The Duke of Kent travelled to Leicestershire on Wednesday to visit the National Park Forest. Half of the 200-acre park is located in Leicestershire. His Royal Highness met park rangers, staff, and park volunteers, planted an oak tree and signed the visitors’ book.
He was in the county to see the progress made on the National Forest Project. Sir William Worsley, chairman of the National Forest Company, and John Everitt, its chief executive welcomed The Duke to the Visitors centre at Bradgate Park.
HRH also met with representatives of the Bradgate Park Trust, National Forest Way rangers, and volunteers from Heartwood community wood fuel group.
Sir William told the Leicester Mercury: “It was a great pleasure to show the Duke what has been achieved over the last quarter century in creating the National Forest and to showcase the spectacular Charnwood landscape.”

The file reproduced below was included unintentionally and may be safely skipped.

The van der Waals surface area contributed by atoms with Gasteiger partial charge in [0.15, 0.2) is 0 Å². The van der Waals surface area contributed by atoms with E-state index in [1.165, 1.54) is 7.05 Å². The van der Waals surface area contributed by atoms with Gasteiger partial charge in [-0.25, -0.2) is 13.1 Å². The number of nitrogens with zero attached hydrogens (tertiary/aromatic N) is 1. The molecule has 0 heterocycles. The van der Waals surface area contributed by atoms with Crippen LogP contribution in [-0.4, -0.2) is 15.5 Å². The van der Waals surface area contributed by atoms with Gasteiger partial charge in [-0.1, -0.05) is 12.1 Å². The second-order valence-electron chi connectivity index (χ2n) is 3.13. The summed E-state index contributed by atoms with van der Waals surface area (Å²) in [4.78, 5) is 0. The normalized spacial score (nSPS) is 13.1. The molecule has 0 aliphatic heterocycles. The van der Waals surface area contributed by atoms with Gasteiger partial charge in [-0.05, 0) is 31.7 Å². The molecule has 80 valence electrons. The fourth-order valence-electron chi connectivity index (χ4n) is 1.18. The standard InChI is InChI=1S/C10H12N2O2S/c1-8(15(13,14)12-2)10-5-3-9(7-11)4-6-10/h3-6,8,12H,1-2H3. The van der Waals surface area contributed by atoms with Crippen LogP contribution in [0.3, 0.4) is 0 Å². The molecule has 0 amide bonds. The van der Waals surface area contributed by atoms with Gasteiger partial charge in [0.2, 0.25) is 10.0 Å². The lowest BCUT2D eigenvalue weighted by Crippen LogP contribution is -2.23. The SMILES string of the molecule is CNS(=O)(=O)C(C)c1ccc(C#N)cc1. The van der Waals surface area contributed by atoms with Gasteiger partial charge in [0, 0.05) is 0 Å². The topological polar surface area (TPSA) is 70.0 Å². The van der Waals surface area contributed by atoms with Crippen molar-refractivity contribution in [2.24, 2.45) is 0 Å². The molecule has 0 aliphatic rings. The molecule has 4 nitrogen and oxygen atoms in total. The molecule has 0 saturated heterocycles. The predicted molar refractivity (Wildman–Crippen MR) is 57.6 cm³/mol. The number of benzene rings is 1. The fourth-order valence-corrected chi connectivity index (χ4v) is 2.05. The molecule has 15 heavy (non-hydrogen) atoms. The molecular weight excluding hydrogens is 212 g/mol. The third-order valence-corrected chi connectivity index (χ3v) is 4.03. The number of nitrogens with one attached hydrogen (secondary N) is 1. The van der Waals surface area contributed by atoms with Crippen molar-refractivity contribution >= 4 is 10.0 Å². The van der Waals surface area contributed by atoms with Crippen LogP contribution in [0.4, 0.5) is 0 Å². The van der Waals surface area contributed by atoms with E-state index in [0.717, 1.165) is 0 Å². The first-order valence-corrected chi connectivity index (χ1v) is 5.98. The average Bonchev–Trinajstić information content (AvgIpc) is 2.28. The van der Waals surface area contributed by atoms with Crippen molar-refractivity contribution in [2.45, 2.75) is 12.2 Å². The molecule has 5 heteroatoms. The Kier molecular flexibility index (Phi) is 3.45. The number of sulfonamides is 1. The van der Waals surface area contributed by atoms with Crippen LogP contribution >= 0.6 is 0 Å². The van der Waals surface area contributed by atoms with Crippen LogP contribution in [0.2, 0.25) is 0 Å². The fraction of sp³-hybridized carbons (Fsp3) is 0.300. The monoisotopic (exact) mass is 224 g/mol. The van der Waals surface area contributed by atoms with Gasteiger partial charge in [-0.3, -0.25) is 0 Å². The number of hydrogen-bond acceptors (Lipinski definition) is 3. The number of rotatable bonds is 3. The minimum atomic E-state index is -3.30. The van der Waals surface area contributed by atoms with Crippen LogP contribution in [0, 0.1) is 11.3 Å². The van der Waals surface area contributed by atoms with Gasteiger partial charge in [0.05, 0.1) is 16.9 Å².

Half of the 200 square miles of the National Forest fall within Leicestershire.
The Duke was accompanied on his visit by the Lord-Lieutenant of Leicestershire, Jennifer, Lady Gretton.
The Lord-Lieutenant of Leicestershire, Jennifer, Lady Gretton accompanied the Duke during his visit. She had this to say: “Leicestershire is rightly proud of the National Forest, with Bradgate Park being one of the jewels in the crown of this ambitious national project.”
Mr Everitt added: “The Duke’s visit highlights the focus the National Forest Company places on Charnwood Forest and how new tree planting, management of different habitats and enabling access is benefiting wildlife and people in this very special part of the Forest.”
Bradgate Park was first enclosed 800 years ago to allow deer to graze. You can hike the more rugged landscape or walk the paved portion of the park. There are places to picnic and just enjoy the scenery.